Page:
top of page

How to: Buy Investment Property in College Towns

Ball State University, Muncie Indiana

Buying college town real estate can lead to big payoffs. As a real estate investor, college towns may scare you. You might think, "transient party centers for young adults." But savvy property investors buy in areas around universities. Why? There are lots of great reasons. Read the list below to find out why you should consider buying a rental property near a university.

Reasons to buy college town real estate

1. College towns sell themselves

Usually, college towns are filled with restaurants, nightlife, art galleries, and shopping. Plus, college towns have high walkability scores. Those factors can make it easy for you to market your property.

2. There’s a large pool of renters

At many schools, a large percentage of the student body relocates from other places, and many of those students stay only until they graduate. Then there’s university staff, faculty, and graduate students. Even though they may be more connected to the town for a longer period of time, they still might prefer to rent instead of purchase a property.

3. Strong rental rates

Because there’s a consistent demand for rental properties, you can maintain market value rental rates.

4. Vacancy rates are low

That said, do your best to have tenants sign one-year leases, as vacancy rates go up in the summer because of the school break. If you require students to sign a yearlong lease, you’ll be covered during the summer months.

Even though there are many great reasons to buy property in university towns, there are some risks:

1. Property damage

Students tend to cause a lot of wear and tear to rental properties. Factor this into your deposit requirements and the amount of time needed to prepare the home or unit for the next set of renters.

2. High turnover

Because college kids tend to move often, you may need to invest more time in finding new renters than you would with other properties.

3. Seasonality

As previously mentioned, it can be tough to find renters for the summer months. By creating a lease, for example, that runs from August-August you can help eliminate this problem.

4. Demanding tenants

Because it’s typically their first time living away from home, college students can have a lot of questions. And unfortunately, they may not treat your property like they would their own. Property owners and managers should be fairly accessible and available, so it’s best to live close to the property or hire a high-quality, responsive management company.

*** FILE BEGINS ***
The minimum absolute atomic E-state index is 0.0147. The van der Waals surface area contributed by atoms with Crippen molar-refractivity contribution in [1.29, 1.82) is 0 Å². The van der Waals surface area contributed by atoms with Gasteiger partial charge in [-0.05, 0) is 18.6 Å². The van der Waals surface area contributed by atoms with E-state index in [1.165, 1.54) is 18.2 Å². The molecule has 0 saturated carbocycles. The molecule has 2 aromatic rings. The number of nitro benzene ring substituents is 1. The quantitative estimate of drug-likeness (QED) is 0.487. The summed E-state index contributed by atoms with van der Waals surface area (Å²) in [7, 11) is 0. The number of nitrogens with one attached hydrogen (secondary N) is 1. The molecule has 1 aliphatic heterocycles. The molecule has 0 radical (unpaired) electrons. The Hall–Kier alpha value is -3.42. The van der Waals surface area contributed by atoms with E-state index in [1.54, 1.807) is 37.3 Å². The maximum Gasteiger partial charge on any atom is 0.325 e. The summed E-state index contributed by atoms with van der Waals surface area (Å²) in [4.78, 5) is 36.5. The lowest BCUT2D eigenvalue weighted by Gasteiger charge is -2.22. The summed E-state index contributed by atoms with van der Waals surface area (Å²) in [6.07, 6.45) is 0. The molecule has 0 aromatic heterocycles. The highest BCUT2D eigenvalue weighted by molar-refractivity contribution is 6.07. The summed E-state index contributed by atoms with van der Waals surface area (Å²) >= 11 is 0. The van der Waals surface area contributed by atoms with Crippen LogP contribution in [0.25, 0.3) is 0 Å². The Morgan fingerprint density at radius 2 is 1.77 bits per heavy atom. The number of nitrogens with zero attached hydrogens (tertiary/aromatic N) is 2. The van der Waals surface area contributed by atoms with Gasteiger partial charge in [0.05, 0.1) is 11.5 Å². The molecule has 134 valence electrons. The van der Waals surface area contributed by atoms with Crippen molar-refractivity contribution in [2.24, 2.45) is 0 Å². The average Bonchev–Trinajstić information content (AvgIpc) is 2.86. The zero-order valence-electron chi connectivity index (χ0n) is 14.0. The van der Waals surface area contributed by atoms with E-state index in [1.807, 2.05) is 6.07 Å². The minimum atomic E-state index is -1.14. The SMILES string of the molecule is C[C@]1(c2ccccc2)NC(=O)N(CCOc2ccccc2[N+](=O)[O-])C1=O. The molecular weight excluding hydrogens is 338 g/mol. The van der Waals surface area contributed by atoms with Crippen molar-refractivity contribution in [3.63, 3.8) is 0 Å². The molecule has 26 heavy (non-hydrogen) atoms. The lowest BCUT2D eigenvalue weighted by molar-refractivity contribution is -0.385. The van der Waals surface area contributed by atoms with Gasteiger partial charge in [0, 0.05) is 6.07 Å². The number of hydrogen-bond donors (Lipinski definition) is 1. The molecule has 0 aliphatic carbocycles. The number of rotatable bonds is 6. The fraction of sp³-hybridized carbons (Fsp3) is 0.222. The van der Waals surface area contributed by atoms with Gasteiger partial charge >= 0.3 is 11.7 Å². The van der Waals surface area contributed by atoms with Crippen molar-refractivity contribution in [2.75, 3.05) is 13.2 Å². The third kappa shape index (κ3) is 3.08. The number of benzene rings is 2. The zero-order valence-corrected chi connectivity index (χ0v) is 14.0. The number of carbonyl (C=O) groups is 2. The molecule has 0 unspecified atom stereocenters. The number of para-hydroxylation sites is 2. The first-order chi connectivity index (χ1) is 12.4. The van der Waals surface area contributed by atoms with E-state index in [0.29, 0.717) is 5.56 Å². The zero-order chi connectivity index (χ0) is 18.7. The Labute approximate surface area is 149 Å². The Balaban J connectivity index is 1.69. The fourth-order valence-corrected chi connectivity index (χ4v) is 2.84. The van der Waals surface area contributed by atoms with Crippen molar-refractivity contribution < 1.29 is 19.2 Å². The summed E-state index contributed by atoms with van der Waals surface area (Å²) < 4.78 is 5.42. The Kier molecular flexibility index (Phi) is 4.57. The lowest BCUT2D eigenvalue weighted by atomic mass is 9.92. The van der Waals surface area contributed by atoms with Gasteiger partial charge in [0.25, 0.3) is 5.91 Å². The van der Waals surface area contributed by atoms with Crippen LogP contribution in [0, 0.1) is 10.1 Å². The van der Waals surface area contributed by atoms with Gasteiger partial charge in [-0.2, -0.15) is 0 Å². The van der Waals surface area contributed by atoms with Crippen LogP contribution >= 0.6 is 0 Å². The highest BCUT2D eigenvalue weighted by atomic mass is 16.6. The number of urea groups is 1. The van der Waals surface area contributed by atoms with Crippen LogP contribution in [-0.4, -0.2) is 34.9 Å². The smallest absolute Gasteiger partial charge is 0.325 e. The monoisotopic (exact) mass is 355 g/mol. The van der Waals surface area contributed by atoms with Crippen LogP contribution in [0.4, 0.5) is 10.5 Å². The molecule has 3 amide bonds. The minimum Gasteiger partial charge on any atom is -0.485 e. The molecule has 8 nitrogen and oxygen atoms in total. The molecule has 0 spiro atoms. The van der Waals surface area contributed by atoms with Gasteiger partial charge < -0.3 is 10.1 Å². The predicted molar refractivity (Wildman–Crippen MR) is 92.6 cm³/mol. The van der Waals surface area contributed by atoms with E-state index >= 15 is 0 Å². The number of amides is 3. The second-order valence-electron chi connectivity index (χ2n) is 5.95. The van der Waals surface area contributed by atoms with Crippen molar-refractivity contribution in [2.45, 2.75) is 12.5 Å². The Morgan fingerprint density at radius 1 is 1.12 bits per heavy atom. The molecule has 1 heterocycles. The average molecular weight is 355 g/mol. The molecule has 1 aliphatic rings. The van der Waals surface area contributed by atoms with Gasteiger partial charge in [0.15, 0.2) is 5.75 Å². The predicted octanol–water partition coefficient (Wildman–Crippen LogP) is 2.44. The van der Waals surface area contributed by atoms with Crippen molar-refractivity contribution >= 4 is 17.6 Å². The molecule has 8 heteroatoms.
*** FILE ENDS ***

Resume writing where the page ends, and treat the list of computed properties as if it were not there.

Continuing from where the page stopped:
Types of investment properties

1. Single-family home

If you live locally or have a child attending the college, consider buying a single-family home that your child can live in with a roommate or two while they’re in school. That may mean you’ll have easier access to the property, and hopefully you can better maintain it than if the renters were strangers. If your child is willing to do the job, you could have an onsite manager! But if they don’t want that responsibility, hire a professional manager.

Single-family homes also make great rentals for college professors, other university staff, and graduate students, who may take better care of rental properties and stay longer than an undergraduate student.

2. Multi-unit property

Consider a basic multi-unit property, like a duplex, triplex, or quad. These types of properties can yield a better return than a single-family home, because you’ll have more renters in less total square feet. In many cases, you can buy these properties with a single mortgage, which could make them just as affordable as a comparable single-family home.

3. Apartment building

Maybe you have a lot of capital to invest and plan to keep the property for more than a few years. In that case, consider purchasing a larger apartment building (more than four units). Appreciation on multi-unit buildings can be high, as long as you maintain the property and keep vacancies to a minimum.

4. Fixer-upper

If you’re up for a remodel project, shop for a single-family home that you can remodel into a duplex, which could pay off in the long run. Be sure to check the residential zoning laws first.

If you’re a college student

If you’re planning to attend college, and have enough money to put a down payment on a home, consider buying an investment property. Owning the property you live in while attending college may pay off big when you graduate.

Instead of paying the equivalent of a mortgage to the university or a landlord, why not purchase an affordable home, get a roommate or two, and pay your own mortgage while you attend college? You can either sell the property and keep your earnings or keep it and rent it out to other students who will continue to pay your mortgage.

Managing the Property

If you've never managed a rental property before, consider managing it yourself (and doing your research) or hire a quality, results driven manager to do the work for you. Knowledgeable and local property management can give you expert advice, find renters, and ensure you are paid!





bottom of page